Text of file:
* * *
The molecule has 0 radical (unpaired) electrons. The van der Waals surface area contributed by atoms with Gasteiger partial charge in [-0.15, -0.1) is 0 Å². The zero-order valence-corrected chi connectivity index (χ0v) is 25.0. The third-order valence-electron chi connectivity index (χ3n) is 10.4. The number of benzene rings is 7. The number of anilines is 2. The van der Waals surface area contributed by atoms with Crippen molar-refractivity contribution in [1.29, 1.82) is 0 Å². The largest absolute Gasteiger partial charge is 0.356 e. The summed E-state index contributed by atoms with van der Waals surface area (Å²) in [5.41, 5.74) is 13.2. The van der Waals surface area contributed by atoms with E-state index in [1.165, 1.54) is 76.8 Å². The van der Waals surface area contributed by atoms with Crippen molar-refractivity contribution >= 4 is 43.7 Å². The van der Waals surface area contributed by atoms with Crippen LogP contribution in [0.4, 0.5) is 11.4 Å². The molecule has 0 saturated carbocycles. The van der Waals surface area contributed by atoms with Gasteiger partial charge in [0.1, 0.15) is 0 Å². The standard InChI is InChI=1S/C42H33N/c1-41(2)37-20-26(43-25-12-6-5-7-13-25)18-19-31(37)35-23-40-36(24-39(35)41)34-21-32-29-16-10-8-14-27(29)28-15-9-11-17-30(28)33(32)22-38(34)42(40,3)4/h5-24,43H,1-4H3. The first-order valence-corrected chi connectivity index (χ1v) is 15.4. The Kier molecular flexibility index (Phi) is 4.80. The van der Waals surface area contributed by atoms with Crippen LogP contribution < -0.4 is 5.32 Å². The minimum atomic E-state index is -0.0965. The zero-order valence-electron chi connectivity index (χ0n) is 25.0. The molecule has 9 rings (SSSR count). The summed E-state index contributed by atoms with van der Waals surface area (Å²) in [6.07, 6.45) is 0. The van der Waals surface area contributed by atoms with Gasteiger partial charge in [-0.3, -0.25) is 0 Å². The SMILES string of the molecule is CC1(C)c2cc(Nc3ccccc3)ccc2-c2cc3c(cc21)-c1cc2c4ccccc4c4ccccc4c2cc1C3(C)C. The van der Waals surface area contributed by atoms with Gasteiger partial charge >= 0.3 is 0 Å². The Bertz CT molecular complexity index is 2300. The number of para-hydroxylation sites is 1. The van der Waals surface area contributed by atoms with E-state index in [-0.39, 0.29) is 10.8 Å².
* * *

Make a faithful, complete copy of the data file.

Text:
The molecule has 0 radical (unpaired) electrons. The van der Waals surface area contributed by atoms with Gasteiger partial charge in [-0.15, -0.1) is 0 Å². The zero-order valence-corrected chi connectivity index (χ0v) is 25.0. The third-order valence-electron chi connectivity index (χ3n) is 10.4. The number of benzene rings is 7. The number of anilines is 2. The van der Waals surface area contributed by atoms with Crippen molar-refractivity contribution in [1.29, 1.82) is 0 Å². The largest absolute Gasteiger partial charge is 0.356 e. The summed E-state index contributed by atoms with van der Waals surface area (Å²) in [5.41, 5.74) is 13.2. The van der Waals surface area contributed by atoms with E-state index in [1.165, 1.54) is 76.8 Å². The van der Waals surface area contributed by atoms with Crippen molar-refractivity contribution >= 4 is 43.7 Å². The van der Waals surface area contributed by atoms with Crippen LogP contribution in [0.4, 0.5) is 11.4 Å². The molecule has 0 saturated carbocycles. The van der Waals surface area contributed by atoms with Gasteiger partial charge in [0.1, 0.15) is 0 Å². The standard InChI is InChI=1S/C42H33N/c1-41(2)37-20-26(43-25-12-6-5-7-13-25)18-19-31(37)35-23-40-36(24-39(35)41)34-21-32-29-16-10-8-14-27(29)28-15-9-11-17-30(28)33(32)22-38(34)42(40,3)4/h5-24,43H,1-4H3. The first-order valence-corrected chi connectivity index (χ1v) is 15.4. The Kier molecular flexibility index (Phi) is 4.80. The van der Waals surface area contributed by atoms with Crippen LogP contribution < -0.4 is 5.32 Å². The minimum atomic E-state index is -0.0965. The zero-order valence-electron chi connectivity index (χ0n) is 25.0. The molecule has 9 rings (SSSR count). The summed E-state index contributed by atoms with van der Waals surface area (Å²) in [6.07, 6.45) is 0. The van der Waals surface area contributed by atoms with Gasteiger partial charge in [-0.3, -0.25) is 0 Å². The SMILES string of the molecule is CC1(C)c2cc(Nc3ccccc3)ccc2-c2cc3c(cc21)-c1cc2c4ccccc4c4ccccc4c2cc1C3(C)C. The van der Waals surface area contributed by atoms with Gasteiger partial charge >= 0.3 is 0 Å². The Bertz CT molecular complexity index is 2300. The number of para-hydroxylation sites is 1. The van der Waals surface area contributed by atoms with E-state index in [-0.39, 0.29) is 10.8 Å².